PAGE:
Worthy of note would be the IH’s progress towards, possibly, both a model and a theory. In its current form, the IH provides a comprehensive account of the processes involved in interaction. This is characteristic of models. At the same time, in seeking to explain the relationship between interaction and learning, the IH draws links to psychological concepts such noticing and attention. This is characteristic of theories. Given enough time and sustained interest, it would certainly be interesting to follow the development of the Interaction Hypothesis.
Conclusion: So why shouldn’t I learn languages alone?
The reasons are simple, and numerous too. Listed here are our top 3 reasons why we think you shouldn’t (they’re all mentioned in the chapter too; see if you can remember which sections they’re from)!
- Having conversations with others not only gets you more exposure to your L2, but also serves to integrate the necessary information required for acquisition. Talking to yourself is much more boring, and might not achieve the same effect.
- Participating in interactions are shown to improve memory for both vocabulary AND grammatical functions. Not participating in interactions means you miss out on these potential gains.
- With resources and communities so freely available online, it might actually take more effort to keep your distance from a community of L2 learners just like you.
If none of the above reasons appeal to you, you can at least take heart in the fact that it is much more enjoyable to learn a language with a friend, than all alone. Having a buddy always helps!
Bahrani, T., Tam, S. S., Nekoueizadeh, M. (2014). Second Language Acquisition in Informal Setting. Theory and Practice in Language Studies, 4(8), 1714-1723.
Derakhshan, A. & Hasanabbasi, S. (2015) Social Networks for Language Learning. Theory and Practice in Language Studies, 5(5), 1090-1095.
Ellis, R. (1991). The interaction hypothesis: A critical evaluation. Paper presented at the Regional Language Center Seminar, Singapore, April 22-28, 1991.
Ellis, R. (2008). The study of second language acquisition (Second Ed.). Oxford: Oxford University Press.
Ellis, R., & He., X. (1999). The roles of modified input and output in the incidental acquisition of word meanings. Studies in Second Language Acquisition, 21, 285–301.
Gass, S. M., & Mackey, A. (2007). Input, interaction, and output in second language acquisition. In B. VanPatten and J. Williams (Eds.), Theories in second language acquisition: An introduction, pp. 175-199.
Gass, S. M., & Mackey, A., Pica. T. (1998). The Role of Input and Interaction in Second Language Acquisition. The Modern Language Journal, 82(3), 299-305.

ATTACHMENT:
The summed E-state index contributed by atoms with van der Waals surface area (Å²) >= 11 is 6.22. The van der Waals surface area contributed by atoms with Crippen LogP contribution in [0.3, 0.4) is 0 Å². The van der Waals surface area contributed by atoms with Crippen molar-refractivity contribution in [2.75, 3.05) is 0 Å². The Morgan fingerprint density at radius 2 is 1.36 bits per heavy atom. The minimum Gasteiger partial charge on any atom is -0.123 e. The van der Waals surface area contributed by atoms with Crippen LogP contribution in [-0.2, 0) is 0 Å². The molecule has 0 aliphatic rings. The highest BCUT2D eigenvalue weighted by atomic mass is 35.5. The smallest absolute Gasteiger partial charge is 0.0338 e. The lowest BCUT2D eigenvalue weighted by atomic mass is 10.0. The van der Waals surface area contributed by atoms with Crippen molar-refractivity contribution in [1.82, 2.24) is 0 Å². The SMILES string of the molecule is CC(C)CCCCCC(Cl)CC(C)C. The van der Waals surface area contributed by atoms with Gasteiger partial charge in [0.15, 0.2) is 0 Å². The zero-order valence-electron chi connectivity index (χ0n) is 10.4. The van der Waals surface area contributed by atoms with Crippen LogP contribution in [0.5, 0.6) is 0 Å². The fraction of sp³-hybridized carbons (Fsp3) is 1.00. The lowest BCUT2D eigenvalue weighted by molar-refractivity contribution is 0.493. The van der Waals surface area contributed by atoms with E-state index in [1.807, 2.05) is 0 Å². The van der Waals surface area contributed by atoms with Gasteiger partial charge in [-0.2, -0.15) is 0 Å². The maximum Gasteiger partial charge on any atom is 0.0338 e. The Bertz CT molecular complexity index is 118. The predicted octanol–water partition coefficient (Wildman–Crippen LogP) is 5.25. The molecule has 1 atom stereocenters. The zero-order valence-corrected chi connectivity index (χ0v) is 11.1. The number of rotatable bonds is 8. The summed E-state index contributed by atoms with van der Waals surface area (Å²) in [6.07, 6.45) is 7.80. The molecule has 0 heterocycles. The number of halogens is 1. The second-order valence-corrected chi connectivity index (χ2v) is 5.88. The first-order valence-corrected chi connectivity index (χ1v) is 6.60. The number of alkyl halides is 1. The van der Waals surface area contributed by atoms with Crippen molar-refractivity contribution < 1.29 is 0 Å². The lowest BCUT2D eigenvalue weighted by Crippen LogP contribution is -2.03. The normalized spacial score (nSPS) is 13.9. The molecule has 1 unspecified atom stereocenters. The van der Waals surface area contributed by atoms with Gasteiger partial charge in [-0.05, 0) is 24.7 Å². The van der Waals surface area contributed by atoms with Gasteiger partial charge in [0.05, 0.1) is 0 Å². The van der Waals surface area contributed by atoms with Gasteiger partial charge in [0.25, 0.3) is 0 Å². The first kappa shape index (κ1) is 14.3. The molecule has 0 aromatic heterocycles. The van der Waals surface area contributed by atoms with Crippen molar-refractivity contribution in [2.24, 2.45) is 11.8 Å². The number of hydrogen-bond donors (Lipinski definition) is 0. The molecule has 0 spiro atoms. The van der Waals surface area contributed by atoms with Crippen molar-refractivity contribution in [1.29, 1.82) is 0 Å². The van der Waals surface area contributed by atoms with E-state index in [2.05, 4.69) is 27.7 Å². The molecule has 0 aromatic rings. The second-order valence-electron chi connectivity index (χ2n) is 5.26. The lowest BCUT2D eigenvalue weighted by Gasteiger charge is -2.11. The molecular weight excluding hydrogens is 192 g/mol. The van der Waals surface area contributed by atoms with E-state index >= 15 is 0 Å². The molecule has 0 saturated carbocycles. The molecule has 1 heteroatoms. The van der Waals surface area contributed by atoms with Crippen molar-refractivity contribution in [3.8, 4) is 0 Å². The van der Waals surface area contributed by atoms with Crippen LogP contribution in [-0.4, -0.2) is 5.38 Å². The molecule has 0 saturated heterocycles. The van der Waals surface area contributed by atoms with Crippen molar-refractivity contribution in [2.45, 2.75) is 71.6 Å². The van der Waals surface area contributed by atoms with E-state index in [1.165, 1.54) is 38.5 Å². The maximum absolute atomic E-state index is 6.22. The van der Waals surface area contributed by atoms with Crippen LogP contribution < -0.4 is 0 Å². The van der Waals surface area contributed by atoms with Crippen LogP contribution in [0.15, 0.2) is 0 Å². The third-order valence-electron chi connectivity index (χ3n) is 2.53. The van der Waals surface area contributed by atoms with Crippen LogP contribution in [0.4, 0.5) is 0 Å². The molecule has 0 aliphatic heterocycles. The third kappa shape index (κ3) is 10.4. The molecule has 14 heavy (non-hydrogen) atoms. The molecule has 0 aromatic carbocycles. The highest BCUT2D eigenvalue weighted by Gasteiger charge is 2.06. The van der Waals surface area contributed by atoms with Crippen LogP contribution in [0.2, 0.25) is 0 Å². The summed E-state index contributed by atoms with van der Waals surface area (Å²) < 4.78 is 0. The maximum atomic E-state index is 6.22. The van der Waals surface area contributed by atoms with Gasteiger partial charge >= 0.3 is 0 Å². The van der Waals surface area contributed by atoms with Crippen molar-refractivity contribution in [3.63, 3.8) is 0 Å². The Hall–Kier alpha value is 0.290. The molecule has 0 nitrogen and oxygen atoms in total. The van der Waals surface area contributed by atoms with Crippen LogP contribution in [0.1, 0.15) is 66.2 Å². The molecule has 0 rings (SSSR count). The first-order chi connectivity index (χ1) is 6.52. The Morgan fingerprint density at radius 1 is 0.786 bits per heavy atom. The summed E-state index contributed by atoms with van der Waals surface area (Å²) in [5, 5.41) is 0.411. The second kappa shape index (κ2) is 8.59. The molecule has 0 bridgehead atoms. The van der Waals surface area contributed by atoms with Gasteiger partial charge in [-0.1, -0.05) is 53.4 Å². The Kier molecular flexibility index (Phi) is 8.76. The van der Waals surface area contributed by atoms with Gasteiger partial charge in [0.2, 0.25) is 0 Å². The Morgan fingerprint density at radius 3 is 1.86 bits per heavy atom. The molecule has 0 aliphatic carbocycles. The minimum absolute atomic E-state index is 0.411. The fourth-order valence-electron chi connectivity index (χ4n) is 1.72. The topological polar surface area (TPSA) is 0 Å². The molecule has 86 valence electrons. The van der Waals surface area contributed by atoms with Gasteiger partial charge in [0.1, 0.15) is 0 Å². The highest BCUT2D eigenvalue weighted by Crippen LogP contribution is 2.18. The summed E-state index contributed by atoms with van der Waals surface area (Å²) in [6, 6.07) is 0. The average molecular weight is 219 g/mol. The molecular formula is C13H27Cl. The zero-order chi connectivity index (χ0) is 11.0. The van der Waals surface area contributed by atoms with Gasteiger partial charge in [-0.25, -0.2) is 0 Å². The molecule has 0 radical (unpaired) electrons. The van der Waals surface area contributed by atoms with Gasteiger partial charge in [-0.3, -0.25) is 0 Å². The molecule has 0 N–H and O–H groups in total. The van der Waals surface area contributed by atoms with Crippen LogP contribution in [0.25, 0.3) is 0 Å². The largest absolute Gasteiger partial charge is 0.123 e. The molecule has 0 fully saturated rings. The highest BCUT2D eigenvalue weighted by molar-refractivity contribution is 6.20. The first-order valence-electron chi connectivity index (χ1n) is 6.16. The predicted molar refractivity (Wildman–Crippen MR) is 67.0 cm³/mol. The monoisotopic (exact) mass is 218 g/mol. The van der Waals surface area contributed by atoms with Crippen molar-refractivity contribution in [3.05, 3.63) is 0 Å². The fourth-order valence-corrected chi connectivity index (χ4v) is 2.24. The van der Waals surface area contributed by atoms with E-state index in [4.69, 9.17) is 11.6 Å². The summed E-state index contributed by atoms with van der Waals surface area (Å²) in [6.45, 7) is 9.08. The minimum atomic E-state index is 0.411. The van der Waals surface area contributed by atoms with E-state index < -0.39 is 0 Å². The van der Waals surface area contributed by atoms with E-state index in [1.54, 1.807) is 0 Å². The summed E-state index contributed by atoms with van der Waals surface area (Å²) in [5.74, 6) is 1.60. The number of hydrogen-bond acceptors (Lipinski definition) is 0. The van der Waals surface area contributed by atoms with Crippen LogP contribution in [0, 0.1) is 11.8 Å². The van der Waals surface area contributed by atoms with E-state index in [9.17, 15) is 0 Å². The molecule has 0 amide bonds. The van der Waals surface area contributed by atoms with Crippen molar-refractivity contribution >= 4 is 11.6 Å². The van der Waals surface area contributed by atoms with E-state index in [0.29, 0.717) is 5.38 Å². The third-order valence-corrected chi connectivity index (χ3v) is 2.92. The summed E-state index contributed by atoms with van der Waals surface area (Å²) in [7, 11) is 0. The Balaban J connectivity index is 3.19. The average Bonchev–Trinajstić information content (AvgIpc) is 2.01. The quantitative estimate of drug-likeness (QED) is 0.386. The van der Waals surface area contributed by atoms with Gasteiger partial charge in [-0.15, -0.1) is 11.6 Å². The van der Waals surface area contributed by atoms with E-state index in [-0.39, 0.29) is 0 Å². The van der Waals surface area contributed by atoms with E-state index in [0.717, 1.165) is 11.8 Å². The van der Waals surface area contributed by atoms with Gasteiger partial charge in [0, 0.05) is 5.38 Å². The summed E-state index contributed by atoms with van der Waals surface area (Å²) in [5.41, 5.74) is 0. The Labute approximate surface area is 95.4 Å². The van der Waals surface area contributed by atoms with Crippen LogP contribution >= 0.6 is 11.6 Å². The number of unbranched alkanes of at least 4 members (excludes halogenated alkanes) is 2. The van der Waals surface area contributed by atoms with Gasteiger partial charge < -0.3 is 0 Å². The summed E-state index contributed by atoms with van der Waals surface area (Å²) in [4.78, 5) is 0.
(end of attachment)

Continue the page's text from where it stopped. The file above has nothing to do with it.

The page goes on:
Ghaemi, F., Salehi, N. (2014). Interaction Hypothesis: A Comprehensive Theory of SLA? International Journal for Teachers of English, 4(4), 23-33.
Krashen, S. (1981). Second language acquisition and second language learning. Oxford: Pergamon.
Krashen, S. (1982). Principles and practices in second language acquisition. Oxford: Pergamon.
Krashen, S. (1985). The input hypothesis: Issues and complications. London: Longman.
Krashen, S. (1989). We acquire vocabulary and spelling by reading: Additional evidence for the input hypothesis. Modern Language Journal, 73, 440-464.
Leslie, C. (2015). Humour in Peer Interaction in the L2 Classroom. e-TEALS: An e-journal of Teacher Education and Applied Language Studies, 6, 51-67. New University of Lisbon.
Long, M. H. (1991). Focus on form: A design feature in language teaching methodology. In De Bot, K., Ginsberg, R., Kramsch, C., Foreign language research in cross-cultural perspective, pp. 39–52. Amsterdam: John Benjamins.
Long, M. H., & Robinson, P. (1998). Focus on form: Theory, research and practice. In C. Doughty, & J. Williams (Eds.), Focus on form in classroom second language acquisition, pp. 15–41. Cambridge: Cambridge University Press.
Loschky, L. (1994). Comprehensible input and second language acquisition: What is the relationship. Studies in Second Language Acquisition, 16, 303-323.
Ogino, M. (2008). Modified Output in Response to Clarification Requests and Second Language. Hamilton, New Zealand: The University of Waikato.
Ogino, M. (2012). Modified Output, Clarification Requests and Developmental Progress of Learner Language: the Case of Negation of Adjectives in L2 Japanese. New Zealand Studies in Applied Linguistics, 18(1), 5–20.
Pica, T. (1987). Second language acquisition, social interaction and the classroom. Applied linguistics, 8, 1-25.
Pica, T. (1989). Classroom interaction, participial and comprehension: redefining relationships. Papers in Applied Linguistics, University of Alabama, 1,1-36.
Pica, T. (1994). Research on negotiation: What does it reveal about second-language learning conditions, processes and outcomes? Language Learning, 44, 493–527.
Pica, T, Young, R., & Doughty, C. (1987). The impact of interaction on comprehension. TESOL quarterly, 21, 737-58.
Schmidt, R. (1990). The role of consciousness in second language learning. Applied linguistics, 11, 129-58.
Swain, M. (1985). Communicative competence: Some roles of comprehensible input and comprehensible output in its development. In S. M. Gass, & C. G. Madden (Eds.), Input in second language acquisition (pp. 64–81). Cambridge: Cambridge University Press.
Swain, M. (1995). Three functions of output in second language learning. In G. Gook, & B. Seidlhofer (Eds.), Principle and practice in applied linguistics (pp. 125–144). Oxford: Oxford University Press.
Yang, Si-Ho. (2012). Social interaction in second language learning. English Teaching, 67(1), 131-156.